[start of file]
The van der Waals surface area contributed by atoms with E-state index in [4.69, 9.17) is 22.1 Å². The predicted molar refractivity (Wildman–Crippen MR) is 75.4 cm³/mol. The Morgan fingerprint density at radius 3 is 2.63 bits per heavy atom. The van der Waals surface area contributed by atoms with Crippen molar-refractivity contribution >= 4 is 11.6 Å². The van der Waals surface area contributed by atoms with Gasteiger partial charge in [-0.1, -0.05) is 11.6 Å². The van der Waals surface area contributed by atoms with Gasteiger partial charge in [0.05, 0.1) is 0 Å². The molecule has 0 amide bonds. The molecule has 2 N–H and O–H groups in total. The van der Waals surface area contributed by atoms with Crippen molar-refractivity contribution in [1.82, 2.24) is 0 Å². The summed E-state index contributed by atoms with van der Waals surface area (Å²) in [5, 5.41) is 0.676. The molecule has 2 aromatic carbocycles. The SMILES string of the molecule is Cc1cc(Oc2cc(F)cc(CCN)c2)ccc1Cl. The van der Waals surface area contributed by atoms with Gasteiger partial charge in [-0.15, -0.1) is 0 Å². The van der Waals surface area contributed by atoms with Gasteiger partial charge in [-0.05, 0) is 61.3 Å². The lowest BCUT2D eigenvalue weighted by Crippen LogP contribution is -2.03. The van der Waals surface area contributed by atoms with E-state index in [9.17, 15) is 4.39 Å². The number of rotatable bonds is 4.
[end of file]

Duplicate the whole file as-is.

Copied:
The van der Waals surface area contributed by atoms with E-state index in [4.69, 9.17) is 22.1 Å². The predicted molar refractivity (Wildman–Crippen MR) is 75.4 cm³/mol. The Morgan fingerprint density at radius 3 is 2.63 bits per heavy atom. The van der Waals surface area contributed by atoms with Crippen molar-refractivity contribution >= 4 is 11.6 Å². The van der Waals surface area contributed by atoms with Gasteiger partial charge in [-0.1, -0.05) is 11.6 Å². The van der Waals surface area contributed by atoms with Gasteiger partial charge in [0.05, 0.1) is 0 Å². The molecule has 0 amide bonds. The molecule has 2 N–H and O–H groups in total. The van der Waals surface area contributed by atoms with Crippen molar-refractivity contribution in [1.82, 2.24) is 0 Å². The summed E-state index contributed by atoms with van der Waals surface area (Å²) in [5, 5.41) is 0.676. The molecule has 2 aromatic carbocycles. The SMILES string of the molecule is Cc1cc(Oc2cc(F)cc(CCN)c2)ccc1Cl. The van der Waals surface area contributed by atoms with Gasteiger partial charge in [-0.15, -0.1) is 0 Å². The van der Waals surface area contributed by atoms with Gasteiger partial charge in [-0.05, 0) is 61.3 Å². The lowest BCUT2D eigenvalue weighted by Crippen LogP contribution is -2.03. The van der Waals surface area contributed by atoms with E-state index in [9.17, 15) is 4.39 Å². The number of rotatable bonds is 4.